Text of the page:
1. My mom, Mattelyn’s grandma, is staying here with us helping out with the twins in their infancy and helping me greatly during the day with Miss M. She offered to help potty train her so that when I am on my own with the three of them here within the month (God help me), she is at least out of diapers. So I naturally took her up on the offer, (I’d be crazy not to!) That’s not to say I am not 100% involved, because I am. But she is leading the charge and I am on twin duty, clean-up duty, follow-up duty and playing the resident “Chef du jour” while this is occurring. Ha! Mattelyn is 24 months to the day when I determined it was her time, I had the help here and available, I needed to GO FOR IT. I decided to train her using the Three-Day-Semi-Naked-Method. I ordered the book, “Potty Train In A Weekend,” by mom of four, Becky Mansfield. 

I did A QUICK speed read of the book after reading the 50 or so reviews from satisfied readers who also chose this route. This seemed like a no frills, no food, no extra incentives, matter-of-fact way to potty train. (Okay – just what I was in the market for. Or SO I THOUGHT).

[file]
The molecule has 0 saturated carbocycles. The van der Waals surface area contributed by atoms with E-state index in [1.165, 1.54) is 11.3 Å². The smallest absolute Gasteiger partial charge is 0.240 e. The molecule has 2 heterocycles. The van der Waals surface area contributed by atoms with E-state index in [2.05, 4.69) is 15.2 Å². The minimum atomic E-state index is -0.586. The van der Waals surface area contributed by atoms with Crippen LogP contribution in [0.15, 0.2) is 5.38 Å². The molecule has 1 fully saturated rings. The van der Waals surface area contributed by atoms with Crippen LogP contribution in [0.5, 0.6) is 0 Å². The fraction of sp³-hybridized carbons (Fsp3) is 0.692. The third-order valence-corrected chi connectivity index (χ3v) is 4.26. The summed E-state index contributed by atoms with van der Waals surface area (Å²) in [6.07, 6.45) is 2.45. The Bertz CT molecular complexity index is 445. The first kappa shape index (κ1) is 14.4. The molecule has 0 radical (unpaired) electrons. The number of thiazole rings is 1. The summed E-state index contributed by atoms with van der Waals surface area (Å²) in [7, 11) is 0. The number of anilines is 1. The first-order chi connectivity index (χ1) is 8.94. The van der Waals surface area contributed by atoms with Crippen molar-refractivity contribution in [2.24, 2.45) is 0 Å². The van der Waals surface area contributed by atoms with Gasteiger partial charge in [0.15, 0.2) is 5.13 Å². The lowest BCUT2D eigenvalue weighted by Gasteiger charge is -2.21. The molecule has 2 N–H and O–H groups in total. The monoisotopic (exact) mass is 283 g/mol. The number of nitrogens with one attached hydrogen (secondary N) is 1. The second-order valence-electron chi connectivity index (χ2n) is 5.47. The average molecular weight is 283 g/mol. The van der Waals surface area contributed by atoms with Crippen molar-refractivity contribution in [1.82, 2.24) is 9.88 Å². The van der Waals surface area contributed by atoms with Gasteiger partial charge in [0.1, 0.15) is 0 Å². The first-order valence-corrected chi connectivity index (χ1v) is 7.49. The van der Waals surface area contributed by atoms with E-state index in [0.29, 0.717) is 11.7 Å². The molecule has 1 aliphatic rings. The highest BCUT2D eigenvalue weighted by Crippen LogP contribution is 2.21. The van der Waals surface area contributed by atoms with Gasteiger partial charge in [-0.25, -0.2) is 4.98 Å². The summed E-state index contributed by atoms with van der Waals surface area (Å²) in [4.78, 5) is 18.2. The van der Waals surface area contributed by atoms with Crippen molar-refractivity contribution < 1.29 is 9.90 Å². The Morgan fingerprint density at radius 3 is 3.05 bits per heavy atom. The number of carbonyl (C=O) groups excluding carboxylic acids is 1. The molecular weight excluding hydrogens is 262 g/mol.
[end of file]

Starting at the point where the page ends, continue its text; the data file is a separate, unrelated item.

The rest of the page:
2. I purchased a Minnie Mouse potty chair that claps and cheers with a “flush” (I really could’ve just gone with a plain potty but this one I thought was a good idea to get her interested back when she was 18 months old. Now I think it’s not necessary if you’re thinking about a potty chair. Simple and plain is perfect. And the more sturdy they feel, the better). 

3. I bought the chair when she was 18 months old – so it would sit in the bathroom and she could get used to the idea of going potty when we would go. Pulling her pants down and mimicking us. The one good thing I like about this potty chair is we can remove the seat and it SNAPS into place on the big potty so she has a choice of going on the little chair or the big chair. And when the lid is down, she can use it as a step stool to wash her hands. (The snapping into place was a big deal after all as some of the other seats we tried don’t snap into place and she didn’t feel secure), like this Minnie potty chair seat we bought to keep in her bathroom upstairs for use directly after naps and when she wakes first thing in the morning. Instead of another potty chair, this one just sits on top of the toilet seat. It slips and slides though because it doesn’t lock in place. However she likes the handles.